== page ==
We are officially at, or just past (depending on the team), the midway point in the Major League Baseball season. In the sport with the fewest playoff spots, there are so many teams competing for the right to play in October. The lack of playoff spots is one of the many things that makes this sport so special. Just eight of the 30 MLB teams will make the postseason, compared to the 16 playoff teams in both the NBA and NHL and the 12 NFL teams that vie for the right to hoist the Lombardi Trophy.
Having such few teams make the playoffs creates a strong emphasis on succeeding in the regular season, and as long as baseball’s regular season is, we have the potential to see some very compelling races in August and September. Twenty teams either lead a division or are within seven games of a playoff spot. There is no division separated by more than a four game lead.
A number of surprise teams remain in the mix for a playoff spot. Behind Andrew McCutchen, the Pittsburgh Pirates sit at 41-39, just two games behind the Milwaukee Brewers and St. Louis Cardinals in the National League Central. The Arizona Diamondbacks are two games behind the San Francisco Giants in the NL West and three games behind the Atlanta Braves in the NL Wild Card race with a record of 44-38. The New York Mets and Washington Nationals are 5.5 and 6.5 games behind Atlanta in the Wild Card race, respectively.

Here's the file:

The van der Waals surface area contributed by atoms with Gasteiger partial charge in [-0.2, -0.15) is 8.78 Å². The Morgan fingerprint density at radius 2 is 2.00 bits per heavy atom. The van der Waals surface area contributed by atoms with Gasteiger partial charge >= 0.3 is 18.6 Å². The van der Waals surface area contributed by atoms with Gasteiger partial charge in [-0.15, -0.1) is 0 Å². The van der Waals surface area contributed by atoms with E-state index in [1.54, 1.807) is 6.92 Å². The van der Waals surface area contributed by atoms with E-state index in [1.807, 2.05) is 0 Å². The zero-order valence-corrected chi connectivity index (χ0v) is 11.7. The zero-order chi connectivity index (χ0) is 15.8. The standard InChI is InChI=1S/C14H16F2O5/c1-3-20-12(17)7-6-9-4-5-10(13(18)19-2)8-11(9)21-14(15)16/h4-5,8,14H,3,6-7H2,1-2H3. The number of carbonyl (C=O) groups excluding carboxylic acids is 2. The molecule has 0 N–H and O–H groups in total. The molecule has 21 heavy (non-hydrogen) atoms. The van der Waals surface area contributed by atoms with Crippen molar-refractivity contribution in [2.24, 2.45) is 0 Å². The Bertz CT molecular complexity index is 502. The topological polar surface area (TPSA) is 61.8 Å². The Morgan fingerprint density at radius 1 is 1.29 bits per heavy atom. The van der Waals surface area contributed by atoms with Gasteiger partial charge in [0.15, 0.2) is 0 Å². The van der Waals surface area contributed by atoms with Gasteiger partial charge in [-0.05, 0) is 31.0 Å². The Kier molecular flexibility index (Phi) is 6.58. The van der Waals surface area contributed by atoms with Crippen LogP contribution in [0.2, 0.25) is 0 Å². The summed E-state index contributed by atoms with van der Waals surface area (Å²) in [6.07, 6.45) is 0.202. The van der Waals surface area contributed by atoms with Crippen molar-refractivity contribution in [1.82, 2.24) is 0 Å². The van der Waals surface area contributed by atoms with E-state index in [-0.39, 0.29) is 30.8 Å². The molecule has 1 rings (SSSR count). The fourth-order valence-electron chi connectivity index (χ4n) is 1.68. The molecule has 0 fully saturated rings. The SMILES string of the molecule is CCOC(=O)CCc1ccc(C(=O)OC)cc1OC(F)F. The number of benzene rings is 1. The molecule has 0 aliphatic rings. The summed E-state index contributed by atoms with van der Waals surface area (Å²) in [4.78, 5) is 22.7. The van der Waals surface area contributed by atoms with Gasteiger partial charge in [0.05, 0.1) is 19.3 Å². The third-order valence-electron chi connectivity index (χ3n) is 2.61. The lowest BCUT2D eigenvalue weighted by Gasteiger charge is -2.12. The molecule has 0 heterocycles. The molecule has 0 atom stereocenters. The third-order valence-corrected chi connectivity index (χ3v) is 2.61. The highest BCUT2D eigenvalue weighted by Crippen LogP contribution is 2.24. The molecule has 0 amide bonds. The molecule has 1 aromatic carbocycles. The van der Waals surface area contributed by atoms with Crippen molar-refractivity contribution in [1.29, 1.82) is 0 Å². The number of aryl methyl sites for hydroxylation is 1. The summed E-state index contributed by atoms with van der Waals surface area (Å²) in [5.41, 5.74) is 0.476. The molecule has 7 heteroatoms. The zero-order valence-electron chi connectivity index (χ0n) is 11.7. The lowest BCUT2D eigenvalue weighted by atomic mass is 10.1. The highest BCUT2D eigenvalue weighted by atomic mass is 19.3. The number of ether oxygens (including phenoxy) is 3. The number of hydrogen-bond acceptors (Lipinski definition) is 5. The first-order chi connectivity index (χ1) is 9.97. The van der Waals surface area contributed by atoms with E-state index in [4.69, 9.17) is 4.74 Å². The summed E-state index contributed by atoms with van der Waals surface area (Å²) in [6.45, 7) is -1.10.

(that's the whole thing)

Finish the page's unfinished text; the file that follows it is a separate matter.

In the American League, few thought that the Cleveland Indians would spend 80 days during the first half of the year leading the Central. The Indians have stumbled slightly, but are 0.5 games behind the Detroit Tigers right now. Rookie sensation Michael Pineda has helped the Seattle Mariners come within 3.5 games of the defending AL Champion Texas Rangers in the West, even though the Mariners have been outscored by 13 runs this season and have a record below .500, at 39-42. After losing Carlos Pena, Carl Crawford, Jason Bartlett, Matt Garza, Rafael Soriano and their entire 2010 bullpen to free agency and various trades, the Tampa Bay Rays sit just four games behind the New York Yankees in the East and 1.5 games behind the Boston Red Sox for the AL Wild Card. The Rays are 45-36 despite having star third baseman Evan Longoria play in only 53 games during the first half of the season.
The first half of the Major League Baseball season featured many storylines, but none may be more compelling than the playoff races that will determine the fate of the 20 teams who have their eyes on the postseason. There will be teams who falter down the stretch during the second half of the season. However, with so many teams fighting year in and year out for one of the precious few trips to the postseason, baseball’s emphasis on a strong regular season is unrivaled by any sport. With 20 teams in competition for just eight playoff spots, the next three months of the season will feature postseason races that come down to the wire and show just why baseball is so special.